Rust Belt Fibershed

Growing in the steel town of Cleveland, Ohio, the Rust Belt Fibershed draws on its industrious roots to deepen the influence of natural fibers.

Jacqueline Harp Jun 28, 2024 - 9 min read

Rust Belt Fibershed Primary Image

Two projects of the Rust Belt Fibershed, the One Year One Outfit annual challenge and the Rust Belt Linen Project, push toward a revival of sustainable fibers in clothing. Left, the 2023 cohort of One Year One Outfit on display; photo by Corinne Wiseman, courtesy of Rust Belt Fibershed. Right; a display of the Rust Belt Linen Project at a weaving event; photo by Jacqueline Harp

Knitters come in all shapes and sizes. They also come from big cities and the farthest reaches of the rural. Yet within that diversity, there are elements of commonality that bring people together when it means a better world, a cleaner world. One way for knitters to reach out, recycle, and help renew is to explore the Rust Belt Fibershed, located in Cleveland, Ohio.

The Rust Belt Fibershed (RBF) was founded by expert natural dyers Jessalyn “Jess” Boeke and Sarah Pottle in 2017. It is a Fibershed Affiliate that provides community and educational programs for those seeking locally produced fibers and other textile products from the Midwest and Great Lakes region of the United States. They focus on local dyes, local fiber, and local labor, with a critical emphasis on education from the producer to the consumer. They also work with investors to share the vision of a regional economy centered around local fiber. Soil, water, and air conservation are high priorities—they seek to assist fiber-producing farmers with healthy farming practices that emphasize carbon sequestration and implantation.

The name Rust Belt Fibershed was inspired by the industrial history of the Cleveland area, where steel production flourished and made up the core of the economic prosperity. Over time, the area felt the effects of the decline of that industry. In seeking to revive lost skills such as flax growing and processing, the Fibershed has chosen a name that also evokes the positive traits of the Steel Belt: productivity and pride in quality work.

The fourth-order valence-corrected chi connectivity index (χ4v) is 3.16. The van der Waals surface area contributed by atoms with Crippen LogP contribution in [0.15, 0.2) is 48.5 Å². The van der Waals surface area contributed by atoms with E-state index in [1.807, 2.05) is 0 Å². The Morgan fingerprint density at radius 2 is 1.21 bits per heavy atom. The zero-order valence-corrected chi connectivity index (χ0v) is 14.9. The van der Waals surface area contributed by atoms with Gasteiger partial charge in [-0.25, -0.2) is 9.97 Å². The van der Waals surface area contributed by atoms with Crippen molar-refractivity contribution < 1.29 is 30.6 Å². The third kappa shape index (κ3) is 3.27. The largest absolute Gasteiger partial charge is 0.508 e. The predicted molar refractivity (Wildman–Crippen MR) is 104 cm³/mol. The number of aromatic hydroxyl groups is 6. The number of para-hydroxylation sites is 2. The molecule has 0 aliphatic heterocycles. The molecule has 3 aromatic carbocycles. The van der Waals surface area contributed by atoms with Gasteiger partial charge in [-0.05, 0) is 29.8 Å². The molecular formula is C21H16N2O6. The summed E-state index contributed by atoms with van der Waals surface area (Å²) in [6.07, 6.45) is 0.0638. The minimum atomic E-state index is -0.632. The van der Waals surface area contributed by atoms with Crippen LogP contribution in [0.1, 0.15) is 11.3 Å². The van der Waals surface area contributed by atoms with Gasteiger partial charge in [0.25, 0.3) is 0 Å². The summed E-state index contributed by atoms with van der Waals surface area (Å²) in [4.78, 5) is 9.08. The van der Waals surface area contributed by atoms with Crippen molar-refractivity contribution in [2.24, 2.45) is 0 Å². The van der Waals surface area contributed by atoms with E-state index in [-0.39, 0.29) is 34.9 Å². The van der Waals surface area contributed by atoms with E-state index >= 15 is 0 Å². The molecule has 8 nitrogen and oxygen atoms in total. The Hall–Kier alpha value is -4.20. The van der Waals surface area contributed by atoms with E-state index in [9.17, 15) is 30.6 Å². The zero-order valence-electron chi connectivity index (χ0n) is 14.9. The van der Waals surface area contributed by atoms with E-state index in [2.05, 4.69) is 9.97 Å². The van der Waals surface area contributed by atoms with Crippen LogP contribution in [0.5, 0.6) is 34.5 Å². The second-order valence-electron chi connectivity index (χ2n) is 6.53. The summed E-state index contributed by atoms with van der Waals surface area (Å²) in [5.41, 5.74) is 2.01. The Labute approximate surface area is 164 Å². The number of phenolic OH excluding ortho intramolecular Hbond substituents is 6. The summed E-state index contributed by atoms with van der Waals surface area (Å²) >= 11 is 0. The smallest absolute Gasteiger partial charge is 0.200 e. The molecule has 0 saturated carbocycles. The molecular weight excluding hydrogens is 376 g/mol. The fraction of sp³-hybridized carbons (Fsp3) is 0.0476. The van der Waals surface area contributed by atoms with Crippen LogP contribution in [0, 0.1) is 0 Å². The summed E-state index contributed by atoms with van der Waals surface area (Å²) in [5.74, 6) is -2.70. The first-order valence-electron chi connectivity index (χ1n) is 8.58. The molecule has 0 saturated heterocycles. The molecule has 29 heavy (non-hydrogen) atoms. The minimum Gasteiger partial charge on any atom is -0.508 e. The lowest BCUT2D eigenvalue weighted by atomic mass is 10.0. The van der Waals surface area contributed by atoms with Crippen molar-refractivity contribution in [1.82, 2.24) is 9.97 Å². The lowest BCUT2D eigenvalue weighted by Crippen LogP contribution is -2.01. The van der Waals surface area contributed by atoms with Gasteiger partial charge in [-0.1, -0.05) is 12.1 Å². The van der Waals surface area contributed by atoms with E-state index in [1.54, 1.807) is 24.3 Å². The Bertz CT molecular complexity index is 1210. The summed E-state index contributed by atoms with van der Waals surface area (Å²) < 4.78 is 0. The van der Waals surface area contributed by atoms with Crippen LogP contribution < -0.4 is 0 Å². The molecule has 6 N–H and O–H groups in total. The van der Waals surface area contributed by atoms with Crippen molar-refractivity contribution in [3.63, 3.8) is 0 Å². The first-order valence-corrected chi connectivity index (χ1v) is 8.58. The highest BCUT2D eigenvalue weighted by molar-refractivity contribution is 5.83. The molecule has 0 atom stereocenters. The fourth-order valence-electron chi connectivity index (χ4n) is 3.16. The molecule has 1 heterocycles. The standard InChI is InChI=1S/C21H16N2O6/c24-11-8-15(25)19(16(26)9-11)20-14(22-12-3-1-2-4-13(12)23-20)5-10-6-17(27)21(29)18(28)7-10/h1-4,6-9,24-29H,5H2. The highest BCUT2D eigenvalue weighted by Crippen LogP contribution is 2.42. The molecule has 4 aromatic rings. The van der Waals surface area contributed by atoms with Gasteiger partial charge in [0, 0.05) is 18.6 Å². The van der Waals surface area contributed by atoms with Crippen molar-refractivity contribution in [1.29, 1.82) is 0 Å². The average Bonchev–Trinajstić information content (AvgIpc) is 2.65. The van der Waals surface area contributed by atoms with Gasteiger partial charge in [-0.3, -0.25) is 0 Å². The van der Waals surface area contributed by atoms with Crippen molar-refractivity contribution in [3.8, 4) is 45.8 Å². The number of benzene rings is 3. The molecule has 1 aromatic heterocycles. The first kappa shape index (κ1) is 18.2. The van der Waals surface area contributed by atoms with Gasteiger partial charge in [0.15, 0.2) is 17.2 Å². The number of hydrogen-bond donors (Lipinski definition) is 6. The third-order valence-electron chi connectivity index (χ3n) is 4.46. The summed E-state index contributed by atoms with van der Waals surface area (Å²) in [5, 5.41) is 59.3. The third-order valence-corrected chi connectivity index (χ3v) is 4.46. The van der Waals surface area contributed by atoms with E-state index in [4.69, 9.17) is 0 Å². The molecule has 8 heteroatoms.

Jess articulates the RBF mission succinctly: “This is not about industrial or large-scale production. The Rust Belt Fibershed is all about creating a community and connecting people to where their clothes come from and where textiles come from. Getting people to ask questions about the source and realities of these materials. You have wool, you have flax, but you also have a farmer behind it, and life in the soil that the farmer works. You start telling those stories and people start to care more about the entire supply chain, instead of just taking it for granted. We want to create community around cultivating care, thinking about where our stuff comes from on the earth.”

Twin women with brown hair, one holding a baby Jess Boeke and Sarah Pottle cofounded Rust Belt Fibershed in 2017. Photo by Corinne Wiseman, courtesy of Rust Belt Fibershed

Visionary RBF Programs

The RBF vision seeks to make room for everything that can thrive in the RBF region: alpaca, wool, and cellulose fibers such as linen. Two of the most popular programs hosted by the RBF are the Rust Belt One Year, One Outfit project and the Rust Belt Linen project.

One Year, One Outfit

The One Year, One Outfit project was inspired by the founder of the original Fibershed, Rebecca Burgess, who started the Fibershed movement by trying to create an outfit from fibers sourced within 150 miles of her home. The RBF One Year, One Outfit project mirrors the concept by asking participants to source all the components of their own outfits from fiber growers within 250 miles of Cleveland, Ohio. To make it accessible to all, participation is free. The materials cost money, but RBF offers a few scholarships for those in need. These scholarships give creatives a chance to discover the beauty and sustainability of locally produced textiles.